Juniper and Wise Child were two of my favorite novels growing up and had a profound effect on my thinking about female identity and power. Both set in a mythic and remote Scottish village, the two books follow the spiritual and magical development of two young witches. Furlong was primarily a writer of Christian biographies and was also active in attempts to integrate women more fully into the Anglican church, but whether or not one is Christian, these books have much to offer. Few children's books delve so deeply into the complexities of the female psyche.
Mariel of Redwall - Brian Jacques
The fourth in Brian Jacques's epically long Redwall series is one of the few that features a female protagonist. The Redwall universe is populated by small mammals, mostly rodents, and has complex political and spiritual realities that complicate ideas about peace and violence. In this volume, young mouse Mariel survives a brutal shipwreck with her memory in fragments. As she recalls the tumultuous events of her past, she is compelled to swear revenge on Gabool, a pirate rat who attempted to murder her and kidnapped her father. It is a rare book indeed that presents a female avenger in such a swashbuckling setting.
Pippi Longstocking - Astrid Lindgren
This delightful book (and its sequels) has a bit of the ghoulish sense of humor of Roald Dahl and an equally great disregard for the sort of adult nonsense for which children have contempt. Pippi is one of the best female role models out there - strong in every sense of the word, self-sufficient, confident, open to new experiences, and creative. She is also absolutely uninterested in changing herself to suit the standards of others, even in cases where most of us quail. When a woman remarks that Pippi suffers from freckles, she replies, "but I don't suffer from them. I love them. Good morning."I'm not sure I know a single girl or woman who couldn't benefit from Pippi's example.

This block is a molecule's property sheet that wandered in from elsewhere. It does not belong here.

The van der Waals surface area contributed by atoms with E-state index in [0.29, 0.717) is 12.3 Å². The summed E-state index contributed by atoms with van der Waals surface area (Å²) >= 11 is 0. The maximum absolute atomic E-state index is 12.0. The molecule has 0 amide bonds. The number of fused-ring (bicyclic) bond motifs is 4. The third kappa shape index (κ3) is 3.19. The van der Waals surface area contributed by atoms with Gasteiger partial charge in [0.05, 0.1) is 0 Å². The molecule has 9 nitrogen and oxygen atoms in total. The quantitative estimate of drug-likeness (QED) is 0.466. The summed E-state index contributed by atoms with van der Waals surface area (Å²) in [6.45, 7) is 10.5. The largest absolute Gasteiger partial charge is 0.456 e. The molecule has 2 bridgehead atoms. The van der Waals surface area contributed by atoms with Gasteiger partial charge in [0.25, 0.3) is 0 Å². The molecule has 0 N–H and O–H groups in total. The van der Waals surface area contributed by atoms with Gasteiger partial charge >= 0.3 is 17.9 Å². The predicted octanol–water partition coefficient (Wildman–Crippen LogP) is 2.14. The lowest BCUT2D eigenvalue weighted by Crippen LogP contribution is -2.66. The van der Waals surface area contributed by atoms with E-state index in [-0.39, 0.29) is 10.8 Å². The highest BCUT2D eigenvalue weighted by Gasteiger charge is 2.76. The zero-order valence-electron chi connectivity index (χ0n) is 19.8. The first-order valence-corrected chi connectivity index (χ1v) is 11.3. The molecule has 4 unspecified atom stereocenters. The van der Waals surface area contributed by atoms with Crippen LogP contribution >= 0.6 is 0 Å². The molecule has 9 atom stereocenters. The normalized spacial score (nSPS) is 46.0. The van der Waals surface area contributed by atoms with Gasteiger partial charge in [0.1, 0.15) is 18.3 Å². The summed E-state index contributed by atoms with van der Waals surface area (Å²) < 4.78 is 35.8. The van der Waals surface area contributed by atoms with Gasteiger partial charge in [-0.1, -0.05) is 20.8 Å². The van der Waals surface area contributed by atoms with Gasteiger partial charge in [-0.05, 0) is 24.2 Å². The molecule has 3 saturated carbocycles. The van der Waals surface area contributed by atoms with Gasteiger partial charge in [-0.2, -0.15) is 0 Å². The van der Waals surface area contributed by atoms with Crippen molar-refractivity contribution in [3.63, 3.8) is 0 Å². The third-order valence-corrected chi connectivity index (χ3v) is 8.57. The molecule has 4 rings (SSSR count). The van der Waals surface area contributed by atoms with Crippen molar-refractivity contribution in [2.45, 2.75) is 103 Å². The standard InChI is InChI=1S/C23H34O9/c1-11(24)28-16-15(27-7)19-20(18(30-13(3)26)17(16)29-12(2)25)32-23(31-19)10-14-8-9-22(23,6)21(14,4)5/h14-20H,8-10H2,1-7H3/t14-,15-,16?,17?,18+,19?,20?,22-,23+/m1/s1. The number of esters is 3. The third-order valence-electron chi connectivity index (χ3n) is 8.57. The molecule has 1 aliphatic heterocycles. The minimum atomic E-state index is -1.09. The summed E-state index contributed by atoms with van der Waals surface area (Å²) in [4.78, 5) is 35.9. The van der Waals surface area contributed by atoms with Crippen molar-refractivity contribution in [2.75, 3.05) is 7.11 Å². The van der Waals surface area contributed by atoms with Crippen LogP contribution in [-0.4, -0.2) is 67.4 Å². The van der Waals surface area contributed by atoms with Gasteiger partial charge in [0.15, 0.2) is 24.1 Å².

The Story Girl - L. M. Montgomery
Montgomery excelled at writing strong heroines, particularly child heroines, which is a monumentally difficult task. In The Story Girl, a group of cousins, including Sara Stanley who is a born story-teller, spend their summer together on Prince Edward Island. Sara is neither beautiful nor faultless, but she has a strong sense of self, enormous talent and ambition, and a secure moral center. I strongly recommend any and all of Montgomery's novels and short stories, including the sequel to this novel, The Golden Road, for their beauty, humor, and gentle philosophy of life.
Island of the Blue Dolphins - Scott O'Dell
O'Dell wrote dozens of marvelous historical fiction novels for young girls, most based on the lives of actual historical figures and most with wonderful, complex heroines, including Sarah Bishop, Sing Down the Moon, and The Road to Damietta. This, his best known novel, is based on the true story of a young Nicoleno Indian woman who was stranded on an island off the coast of California for eighteen years. Karana learns to survive on her own, hunting, taming the feral dogs of the island, and building her own home, never knowing whether she will ever be reunited with her tribe on the mainland. O'Dell richly deserved the Newbery Medal he won for this book.